Apple has a long history of preventing digital forensic investigators from legally collecting evidence stored on its mobile devices, all in the name of protecting the data of its customers from hackers. This puts Apple in direct conflict with American law enforcement. But thanks to some new forensic technology, there was an uneasy peace between police, the FBI, and the Cupertino, CA-based company. Then last month, the war commenced again when Apple updated its software and blocked an exploit used by forensic examiners.
A little background. The most common way that digital forensics experts use to break into a password-protected device is called a "brute force attack." Basically, you connect the device to a computer and it starts cycling through password combinations until the lock is picked. Apple shut down that exploit a few years back. Now, if you start typing in the wrong passwords into an iPhone, you can very quickly "brick" it and make the data unrecoverable.
Apple's password encryption tech was at the crux of a fight between the FBI and the company back in 2015. The FBI asked Apple to help it break into the phone of deceased San Bernardino Massacre terrorist Syed Farook and Apple refused. The whole thing got really heated. Then, suddenly, the FBI dropped its lawsuit. What happened is the FBI paid an undisclosed Israeli expert to crack the Farook phone. Soon after that, two companies—Cellebrite and Grayshift—were offering iPhone cracking tech to law enforcement agencies. But now Apple has reportedly shut down this exploit, once again blocking American investigators from accessing data on iPhones and iPads, even under warrant or subpoena. (Neither Grayshift nor Cellebrite has publicly responded to these reports.)
It's stunning how much effort Apple puts into frustrating American investigators. It's also stunningly hypocritical when you consider how the company recently bent over for the Chinese.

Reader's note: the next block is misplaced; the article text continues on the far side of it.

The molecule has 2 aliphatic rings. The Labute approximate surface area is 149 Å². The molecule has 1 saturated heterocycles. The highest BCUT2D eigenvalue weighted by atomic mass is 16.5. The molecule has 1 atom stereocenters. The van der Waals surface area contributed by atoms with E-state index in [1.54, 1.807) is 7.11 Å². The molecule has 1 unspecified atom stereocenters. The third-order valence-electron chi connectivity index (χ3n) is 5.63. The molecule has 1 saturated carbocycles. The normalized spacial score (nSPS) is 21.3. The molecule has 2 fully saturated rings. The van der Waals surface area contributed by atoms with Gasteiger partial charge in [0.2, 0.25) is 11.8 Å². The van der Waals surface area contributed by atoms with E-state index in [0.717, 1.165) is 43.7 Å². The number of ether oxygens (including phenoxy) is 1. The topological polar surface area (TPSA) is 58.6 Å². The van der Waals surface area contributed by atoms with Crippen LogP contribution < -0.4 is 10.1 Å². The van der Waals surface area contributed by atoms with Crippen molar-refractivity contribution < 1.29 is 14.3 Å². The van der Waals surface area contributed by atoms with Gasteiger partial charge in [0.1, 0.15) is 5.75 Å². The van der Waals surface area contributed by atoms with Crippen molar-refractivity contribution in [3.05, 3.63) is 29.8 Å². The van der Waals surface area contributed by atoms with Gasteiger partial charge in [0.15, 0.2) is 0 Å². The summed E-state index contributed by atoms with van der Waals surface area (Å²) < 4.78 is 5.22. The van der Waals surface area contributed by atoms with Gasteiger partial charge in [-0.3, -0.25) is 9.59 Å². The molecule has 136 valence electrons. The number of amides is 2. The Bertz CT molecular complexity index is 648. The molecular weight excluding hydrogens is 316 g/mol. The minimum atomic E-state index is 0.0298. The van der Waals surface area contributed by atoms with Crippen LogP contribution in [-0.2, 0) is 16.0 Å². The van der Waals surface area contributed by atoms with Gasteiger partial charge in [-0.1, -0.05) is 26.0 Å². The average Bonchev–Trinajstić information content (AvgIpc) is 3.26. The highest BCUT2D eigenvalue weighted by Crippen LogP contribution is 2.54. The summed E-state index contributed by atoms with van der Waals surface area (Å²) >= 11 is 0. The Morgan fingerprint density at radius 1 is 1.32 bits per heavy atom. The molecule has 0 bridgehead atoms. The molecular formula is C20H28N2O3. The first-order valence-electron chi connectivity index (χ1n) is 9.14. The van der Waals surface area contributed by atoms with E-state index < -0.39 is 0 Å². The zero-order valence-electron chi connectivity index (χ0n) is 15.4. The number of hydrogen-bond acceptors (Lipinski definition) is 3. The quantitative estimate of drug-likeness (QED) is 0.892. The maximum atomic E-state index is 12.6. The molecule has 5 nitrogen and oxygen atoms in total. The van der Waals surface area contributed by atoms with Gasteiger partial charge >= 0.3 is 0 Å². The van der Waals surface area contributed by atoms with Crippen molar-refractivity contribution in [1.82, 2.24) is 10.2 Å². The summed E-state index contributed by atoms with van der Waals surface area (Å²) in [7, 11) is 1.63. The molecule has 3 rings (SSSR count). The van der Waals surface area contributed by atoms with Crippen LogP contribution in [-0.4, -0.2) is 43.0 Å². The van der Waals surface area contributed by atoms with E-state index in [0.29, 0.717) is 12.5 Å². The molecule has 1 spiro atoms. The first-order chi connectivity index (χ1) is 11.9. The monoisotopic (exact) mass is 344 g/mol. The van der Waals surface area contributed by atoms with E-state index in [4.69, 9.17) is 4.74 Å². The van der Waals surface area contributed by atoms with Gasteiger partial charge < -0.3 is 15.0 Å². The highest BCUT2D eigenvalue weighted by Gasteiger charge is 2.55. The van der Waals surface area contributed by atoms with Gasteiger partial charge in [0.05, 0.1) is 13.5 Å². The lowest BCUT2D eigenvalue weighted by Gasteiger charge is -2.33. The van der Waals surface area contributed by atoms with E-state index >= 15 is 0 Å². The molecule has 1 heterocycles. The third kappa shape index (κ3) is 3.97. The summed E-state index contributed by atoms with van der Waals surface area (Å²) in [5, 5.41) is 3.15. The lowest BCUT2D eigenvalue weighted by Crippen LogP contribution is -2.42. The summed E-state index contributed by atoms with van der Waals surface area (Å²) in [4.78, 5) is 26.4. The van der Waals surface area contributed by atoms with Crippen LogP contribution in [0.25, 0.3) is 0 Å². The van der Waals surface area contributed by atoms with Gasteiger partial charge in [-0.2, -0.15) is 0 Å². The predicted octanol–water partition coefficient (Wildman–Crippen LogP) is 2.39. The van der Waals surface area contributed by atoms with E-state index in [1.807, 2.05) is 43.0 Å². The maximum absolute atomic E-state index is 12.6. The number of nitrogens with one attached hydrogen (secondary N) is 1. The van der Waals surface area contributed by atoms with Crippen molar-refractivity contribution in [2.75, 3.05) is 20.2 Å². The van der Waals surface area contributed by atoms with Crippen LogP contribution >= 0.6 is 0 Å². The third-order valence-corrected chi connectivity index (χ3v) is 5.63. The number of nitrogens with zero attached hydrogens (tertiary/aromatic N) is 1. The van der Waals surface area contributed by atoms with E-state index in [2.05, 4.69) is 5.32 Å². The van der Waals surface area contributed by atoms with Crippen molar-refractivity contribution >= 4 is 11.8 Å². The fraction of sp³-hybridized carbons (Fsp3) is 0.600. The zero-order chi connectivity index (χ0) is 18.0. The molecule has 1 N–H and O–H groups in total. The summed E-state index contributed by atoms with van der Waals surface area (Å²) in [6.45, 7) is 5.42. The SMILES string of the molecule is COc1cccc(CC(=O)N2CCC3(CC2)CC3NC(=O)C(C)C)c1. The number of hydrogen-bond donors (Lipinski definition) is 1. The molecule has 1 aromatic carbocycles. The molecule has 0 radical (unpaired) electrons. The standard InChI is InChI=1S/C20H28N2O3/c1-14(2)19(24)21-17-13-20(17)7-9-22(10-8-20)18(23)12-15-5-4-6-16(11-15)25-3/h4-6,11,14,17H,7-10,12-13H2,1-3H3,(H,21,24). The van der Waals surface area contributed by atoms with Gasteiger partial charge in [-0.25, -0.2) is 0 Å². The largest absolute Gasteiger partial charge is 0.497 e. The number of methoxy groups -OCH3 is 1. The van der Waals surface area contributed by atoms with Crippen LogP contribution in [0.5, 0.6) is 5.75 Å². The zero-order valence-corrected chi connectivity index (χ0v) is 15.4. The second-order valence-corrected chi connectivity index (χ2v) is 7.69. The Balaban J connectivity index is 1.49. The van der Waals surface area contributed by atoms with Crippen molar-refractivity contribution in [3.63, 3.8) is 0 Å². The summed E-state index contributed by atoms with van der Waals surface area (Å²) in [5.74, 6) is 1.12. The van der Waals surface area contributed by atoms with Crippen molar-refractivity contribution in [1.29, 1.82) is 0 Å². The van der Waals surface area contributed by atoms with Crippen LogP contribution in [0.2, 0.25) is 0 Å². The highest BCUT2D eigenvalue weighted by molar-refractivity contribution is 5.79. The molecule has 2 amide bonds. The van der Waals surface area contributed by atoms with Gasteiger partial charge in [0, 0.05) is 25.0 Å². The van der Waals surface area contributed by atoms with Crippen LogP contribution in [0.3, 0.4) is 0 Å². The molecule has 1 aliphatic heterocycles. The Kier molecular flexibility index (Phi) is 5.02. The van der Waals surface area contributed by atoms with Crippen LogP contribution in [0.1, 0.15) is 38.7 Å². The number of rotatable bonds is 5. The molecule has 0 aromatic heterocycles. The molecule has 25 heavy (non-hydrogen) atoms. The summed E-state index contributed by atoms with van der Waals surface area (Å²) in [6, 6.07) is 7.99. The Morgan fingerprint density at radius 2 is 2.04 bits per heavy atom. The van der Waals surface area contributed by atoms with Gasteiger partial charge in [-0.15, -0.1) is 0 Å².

This year Apple agreed to comply with Chinese law and transferred all of the iCloud data for its Chinese customers to a Chinese company with servers in China, Guizhou-Cloud Big Data (GCBD). This transfer reportedly includes the encryption keys that give the holder access to all that personal data. Even if GCBD isn't at least partially owned by the Chinese Communist Party—which it probably is—you can bet that no one at this company is going to refuse a request to supply the Ministry of State Security with all that Apple customer data.
So why did Apple make their Chinese customers' data available to the secret police on demand? It had no choice. It was either that or stop operating in China. And the Chinese Communist Party has Apple by the shorthairs. The company cherishes its share of the Chinese phone market, even though that market share is rapidly declining as domestic Chinese companies undercut Apple's prices. But what it really cherishes is access to Foxconn's massive production facility in Shenzhen. Almost every iPhone that Apple sells worldwide is assembled in that factory. The low-cost labor of people working and living at that facility is the primary driver of Apple's profit margins. If the Chinese government were to shut Apple out of Foxconn or even reduce Apple's access to it, then things would get really tense in Cupertino. For the record, Apple denies its Chinese cloud partner could compromise the privacy of its Chinese customers. Which is utter nonsense.
In contrast, Apple prides itself on protecting the privacy of its American customers, even to the point of foiling law enforcement investigations. Which is dangerous for public safety. Blocking the password limit exploit last month was not at all necessary to make the iPhone more secure from hackers. All it did was make it harder for American police to pursue their cases against murderers, human traffickers, drug dealers, child pornographers, and other heinous criminals.
The good news is that cyber forensics experts will soon come up with a new exploit that will allow them to access evidence from iPhones. The bad news is Apple will surely shut that one down, too. That's the way this game is played. And it stinks. No American company, even one with a trillion dollars in market value, should be allowed to foil the lawful investigations of American police operating under warrant or subpoena. This is especially true when that company plays by totally different rules in an oppressive Communist country, just to protect its bottom line.